London Olympics hero Jessica Fox, has slammed a claim by canoeing’s world governing body that their decision to push for more women’s Olympic events from 2020 should “certainly please” her.
And her father, 10-time world champion Richard Fox, has warned the decision not to seek earlier change for the 2016 Rio Games will further highlight the poor deal the sport gives women at the Olympics.
The International Canoe Federation (ICF) announced on Saturday it would push to have women’s C1 slalom and C1 200m sprint included in the 2020 Tokyo Olympics.
Nineteen-year-old Fox, the C1 slalom world champion, has campaigned to have more women’s events included, but hoped it would happen for Rio. Fox won a silver medal at the London Olympics in the K1 event.
She was angered by an official ICF news release claiming its 2020 decision should “certainly please” her. The release included a photograph of Fox with arms outstretched after a recent victory.
“As a C1 woman, to know it will be in the Olympics is great news, however as a high level athlete, ready for Rio, I am upset that you would assume that this will ‘certainly please’ me, because in fact, I am not celebrating with my arms outstretched,” said Fox.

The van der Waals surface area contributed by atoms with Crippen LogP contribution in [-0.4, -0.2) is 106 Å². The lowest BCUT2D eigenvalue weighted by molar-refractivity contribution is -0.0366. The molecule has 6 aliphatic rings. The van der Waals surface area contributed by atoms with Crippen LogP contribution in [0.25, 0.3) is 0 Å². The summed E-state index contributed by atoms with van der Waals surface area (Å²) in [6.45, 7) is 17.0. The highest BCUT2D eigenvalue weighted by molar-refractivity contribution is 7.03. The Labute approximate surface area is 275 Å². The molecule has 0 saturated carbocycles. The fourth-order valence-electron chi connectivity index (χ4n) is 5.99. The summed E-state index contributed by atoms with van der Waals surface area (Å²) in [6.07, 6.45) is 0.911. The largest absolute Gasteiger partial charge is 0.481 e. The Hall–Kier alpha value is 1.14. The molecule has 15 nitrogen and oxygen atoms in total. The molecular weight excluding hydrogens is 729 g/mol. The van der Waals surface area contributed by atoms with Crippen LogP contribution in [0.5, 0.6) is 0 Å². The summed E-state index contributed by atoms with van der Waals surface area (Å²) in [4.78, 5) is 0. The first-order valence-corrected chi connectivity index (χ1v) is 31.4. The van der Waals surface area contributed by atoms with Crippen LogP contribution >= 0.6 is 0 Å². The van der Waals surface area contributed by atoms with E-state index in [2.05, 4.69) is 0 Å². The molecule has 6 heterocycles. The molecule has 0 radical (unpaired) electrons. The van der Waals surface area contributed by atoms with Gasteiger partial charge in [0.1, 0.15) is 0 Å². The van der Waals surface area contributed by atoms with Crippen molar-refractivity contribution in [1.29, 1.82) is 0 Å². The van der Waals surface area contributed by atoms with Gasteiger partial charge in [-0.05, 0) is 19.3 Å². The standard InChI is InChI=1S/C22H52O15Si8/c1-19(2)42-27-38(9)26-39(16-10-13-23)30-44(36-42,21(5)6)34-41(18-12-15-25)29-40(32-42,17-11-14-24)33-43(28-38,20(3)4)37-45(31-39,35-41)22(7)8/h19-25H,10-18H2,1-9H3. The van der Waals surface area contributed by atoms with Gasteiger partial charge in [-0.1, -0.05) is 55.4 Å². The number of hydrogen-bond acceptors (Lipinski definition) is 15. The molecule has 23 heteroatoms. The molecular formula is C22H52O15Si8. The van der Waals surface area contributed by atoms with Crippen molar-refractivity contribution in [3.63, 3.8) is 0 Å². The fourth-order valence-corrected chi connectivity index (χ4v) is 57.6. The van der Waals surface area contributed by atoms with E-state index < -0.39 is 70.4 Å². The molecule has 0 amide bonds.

“To be honest it’s a slap in the face and misleading.
“You would also know that I have been a vocal advocate for (change at) Rio, with the support of my federation, government and Olympic Committee, not to mention all the C1 women around the world.
“So while this news is fantastic for the future of the sport, the current reality is that women are still excluded for seven more years.”
In his role as Australian Canoeing’s national performance director, Fox’s father Richard sent an angry email to the ICF.
“The exclusion of women from all canoe class events across both sprint and slalom disciplines at the Olympic Games is a remarkable situation for the ICF to maintain until Tokyo, when other sports are clearly shining under the light of increased gender diversity,” he wrote.
“The fact is there are five canoe class events offered for men across sprint and slalom, and not a single women’s canoe event, which means our sport will remain firmly at the bottom of the league table when it comes to gender equity measures in Rio 2016.”
As the program stands, women will compete for five gold medals in Rio, while men will race for 11.
“Unlike other sports, the ICF has not taken the opportunity to propose a quota neutral solution for Rio, i.e. include an additional women’s event while removing a men’s event, because it is too tough.”